- Published: Friday, 22 July 2016 14:52
- Written by Administrator
- Hits: 485
There's no denying the fact that roads were built and more will be built, for motorized transport which makes it moot and academic to state that all other non-motorized transportation modes are at a decidedly disadvantaged position. In a general sense, once we ride any kind of cotnraption that can convey people from point A to B and use that contraption on the road, we become road users. However, being a road user implies ownership which practically means to Filipino drivers that they can do whatever they want, being "owners" of the road. This perspective lies deep in the Filipino drivers' psyche that for them, while on the road, they forego common courtesy and drive with gusto wherever and whenever they want, to the detriment and exclusion of all other road users, especially bicyclists.
In an effort to understand whether this phenomenon is only perceived in the Philippines, the writer researched and found the following research and results of investigations of road users in the UK. You can download and read the said report here.
Here below are some salient points of said study which we find are relevant to our country:
1. Cyclists do not, unprompted, feature amongst the main concerns of drivers.
2. When asked about cyclists specificall, most drivers had a low opinion of cyclists.
3. Driver annoyance with cyclists seems to be greater in congested conditions.
4. Drivers think that cyclists are unpredictable.
5. Those drivers who cycle seem to have a better appreciation of the issues but still adopt a driver's perspective toward cyclists.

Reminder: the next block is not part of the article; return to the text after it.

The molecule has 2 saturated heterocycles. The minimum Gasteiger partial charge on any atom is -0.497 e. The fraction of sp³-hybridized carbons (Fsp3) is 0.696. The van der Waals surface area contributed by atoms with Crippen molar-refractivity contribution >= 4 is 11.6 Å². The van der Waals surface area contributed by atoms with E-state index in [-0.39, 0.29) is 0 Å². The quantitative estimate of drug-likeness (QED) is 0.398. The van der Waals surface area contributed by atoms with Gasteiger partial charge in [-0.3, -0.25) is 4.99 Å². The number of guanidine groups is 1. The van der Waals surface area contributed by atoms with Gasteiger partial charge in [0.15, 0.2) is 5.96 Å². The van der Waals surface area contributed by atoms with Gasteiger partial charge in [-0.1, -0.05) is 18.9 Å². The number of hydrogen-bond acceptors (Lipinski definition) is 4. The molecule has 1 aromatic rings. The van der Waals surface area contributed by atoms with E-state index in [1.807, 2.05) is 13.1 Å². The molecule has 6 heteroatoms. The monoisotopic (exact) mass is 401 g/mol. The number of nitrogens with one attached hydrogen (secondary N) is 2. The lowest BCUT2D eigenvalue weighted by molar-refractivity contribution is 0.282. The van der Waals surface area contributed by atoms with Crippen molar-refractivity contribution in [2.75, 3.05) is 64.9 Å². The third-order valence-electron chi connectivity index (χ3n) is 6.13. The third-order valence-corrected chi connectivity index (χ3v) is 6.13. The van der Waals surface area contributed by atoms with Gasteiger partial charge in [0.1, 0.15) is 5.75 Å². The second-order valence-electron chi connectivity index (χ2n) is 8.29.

The study concluded that from the driver's point of view, the number one cause of their concern was the perceived unpredictability of cyclists. However, the study also recognizes that driver's reactions or concerns can also "be attributed to drivers' own lack of skill" and that "drivers were far more likely to blame cyclists than identify their own limitations." In general, road users' attitudes towards others on the road seem to emanate from their own personal experiences. They are either sympathetic and understanding or not, based on whether they know how to both drive and cycle at the same time.
It's not easy to conclude what we have here in the Phlilippines. Unless a similar study is made no one can actually say what our maturity level is when it comes to being road users and road sharers. It would take a huge effort for both government and NGO's such as the Firefly Brigade to come up with such a study but it is possible.
What remains to be done is to do our own part when we are on the road, whether as cyclists or as drivers. Even if we can't expect others to be on our side, let us do share the road everytime we use it.